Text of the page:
My career journey: heading overseas

mental health
The early days - Part 2

Chantel Davies


January 22, 2023

Living in Israel

The opportunity to spend a year at the Jerusalem Botanic Garden in Israel came about by accident: I saw a leaflet in the college library advertising scholarship opportunities for horticulturists and botanists. I never expected to be offered a place, and there was intense disapproval from home quarters that meant I was unable to celebrate what felt like a massive victory for me.

Leaving the UK was something I was very keen to do. Perhaps it was the place where I grew up, and my own circumstances, but there had been a strong lack of feeling of belonging. Combined with few opportunities to improve my life where I was, I knew I needed to get out.

Horticulture has always done that for me - provided an escape either physically, mentally, and often both together.

I settled in pretty quickly and the placement got off to a good start. We were provided a flat near to the botanical garden, which itself was next to a small supermarket. There were two other people coming to the end of their scholarship terms, and I was initially sharing with them, a gardener from Waddesdon Manor, and a tree surgeon who was starting his scholarship at the same time as me, but for a period of 6 months; I opted for 12 months. A third person was due to arrive shortly after, although he was eventually escorted back to the UK by his parents. It seems he had some type of mental illness which was deteriorating.

The tree surgeon left after about a month when he found out his girlfriend was pregnant.

After that, it was me, the gardener from Waddesdon, and a very pleasant French man who was doing a bit of travelling and volunteering.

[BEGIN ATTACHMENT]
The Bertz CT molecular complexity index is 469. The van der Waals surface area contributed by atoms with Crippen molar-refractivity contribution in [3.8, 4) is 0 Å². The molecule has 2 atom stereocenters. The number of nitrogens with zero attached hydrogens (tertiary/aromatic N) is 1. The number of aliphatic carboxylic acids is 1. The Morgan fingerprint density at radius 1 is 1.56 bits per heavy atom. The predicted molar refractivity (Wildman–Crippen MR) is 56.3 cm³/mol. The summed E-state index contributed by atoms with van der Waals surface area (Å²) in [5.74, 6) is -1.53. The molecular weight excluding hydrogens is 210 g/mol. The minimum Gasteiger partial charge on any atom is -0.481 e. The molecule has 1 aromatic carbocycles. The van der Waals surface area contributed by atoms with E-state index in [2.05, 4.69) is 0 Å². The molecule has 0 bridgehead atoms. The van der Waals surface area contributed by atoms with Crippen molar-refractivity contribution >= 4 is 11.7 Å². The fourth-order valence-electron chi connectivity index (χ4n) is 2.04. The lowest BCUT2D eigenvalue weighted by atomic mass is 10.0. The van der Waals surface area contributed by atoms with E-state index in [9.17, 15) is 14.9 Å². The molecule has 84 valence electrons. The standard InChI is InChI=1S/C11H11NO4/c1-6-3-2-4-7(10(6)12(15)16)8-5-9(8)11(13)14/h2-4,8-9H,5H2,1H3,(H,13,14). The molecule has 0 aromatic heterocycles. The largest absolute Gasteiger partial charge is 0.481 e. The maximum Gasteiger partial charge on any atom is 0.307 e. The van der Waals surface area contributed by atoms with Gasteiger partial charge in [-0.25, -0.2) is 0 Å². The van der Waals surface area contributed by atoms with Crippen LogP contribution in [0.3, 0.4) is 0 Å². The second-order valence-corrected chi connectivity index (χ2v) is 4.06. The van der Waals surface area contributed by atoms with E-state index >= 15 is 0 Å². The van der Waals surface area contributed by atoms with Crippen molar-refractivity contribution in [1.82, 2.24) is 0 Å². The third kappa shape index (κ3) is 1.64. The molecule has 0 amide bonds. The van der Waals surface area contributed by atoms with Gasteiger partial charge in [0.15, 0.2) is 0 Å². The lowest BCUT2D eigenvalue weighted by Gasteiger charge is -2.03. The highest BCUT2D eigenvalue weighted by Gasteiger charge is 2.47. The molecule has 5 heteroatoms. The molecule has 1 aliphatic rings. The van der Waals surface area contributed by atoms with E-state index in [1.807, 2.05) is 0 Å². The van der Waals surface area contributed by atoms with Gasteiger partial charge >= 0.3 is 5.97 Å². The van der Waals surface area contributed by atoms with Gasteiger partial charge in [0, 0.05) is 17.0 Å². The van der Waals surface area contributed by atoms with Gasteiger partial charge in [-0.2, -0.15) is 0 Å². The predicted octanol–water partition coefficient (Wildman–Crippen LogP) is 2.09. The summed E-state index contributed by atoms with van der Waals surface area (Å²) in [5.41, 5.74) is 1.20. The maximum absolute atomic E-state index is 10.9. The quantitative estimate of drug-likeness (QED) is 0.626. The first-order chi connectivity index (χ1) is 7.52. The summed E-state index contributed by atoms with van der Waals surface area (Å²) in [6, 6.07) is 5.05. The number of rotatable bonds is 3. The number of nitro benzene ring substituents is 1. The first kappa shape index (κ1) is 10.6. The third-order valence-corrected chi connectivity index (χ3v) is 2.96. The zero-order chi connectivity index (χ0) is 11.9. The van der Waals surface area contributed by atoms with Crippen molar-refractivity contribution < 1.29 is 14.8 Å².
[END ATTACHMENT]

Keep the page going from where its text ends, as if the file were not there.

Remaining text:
By Christmas I was alone in the flat. The garden staff were not particularly sociable, and my line manager was a Jekyll and Hyde type of person. My neighbours were very good and kind; they shared a lot of hospitality and knowledge of Judaism and Jewish culture, inviting me to their garden area for feasts and festival celebrations - pretty much most of October that year was spent at their place listening to Jewish songs and stories.

An elderly couple who lived in the flat next to mine on the top floor had survived Auschwitz. The man played the violin and would often apologise for the ‘noise’, but it was such a beautiful sound to hear that I would ask him to play as much and as often as he wanted.

It was a turbulent year to be there. The man who ran the botanical garden sacked everyone with any botanical or horticultural qualifications, retaining various people from his moshav to work. The head of the outdoor team, who was a really nice guy but had no idea how to manage a garden, cut down a beautiful Paulownia tomentosa and drilled a hole down the centre of the heartwood.

There were only two scholarship recipients by that time; we couldn’t be sacked because we technically weren’t employed there. Over a period of about three months we kept things ticking over as best we could, along with the Palestinian labourers who did most of the hard landscaping and cleaning. We put in some extremely long days, working far more than we were supposed to. It was very disappointing when the staff came back and we requested time off that we were told we could not take any, and would not be getting any additional time in lieu that had accrued. The same people who had been given the boot at a moment’s notice, and whose jobs we were covering, were now telling us to “move on” and “that’s all in the past”.

I went to Egypt for a couple of weeks and took my final month at the garden as holiday. There was no farewell or thank you from anyone. The whole situation overshadowed the experience of living in a different country, learning about the native flora and contributing to an interesting and important project. At the time it was the only botanical garden in the Middle East, but due to political tensions, only Israelis and occasionally Palestinians could visit. Citizens of most other countries outside the Middle East could spend time there.

In the end I was glad to leave. I was tired of the hostility and resentment from other garden staff, the blatant sexism from senior men at the garden, and the perpetual sexual harassment I received every time I ventured outside my flat. My pale skin and blue eyes attracted a lot of attention, which was incredibly jarring, more so because I was teased at school for being so pale. It was entirely unexpected and I was utterly unprepared to deal with the very poor attitude to women. It didn’t make a difference whether the man was Israeli or Arab, religious or secular, young or old. I was seen as an exploitable resource and it changed me in ways I still carry with me.

My next post about my time in Israel will focus more on the plants and my travels.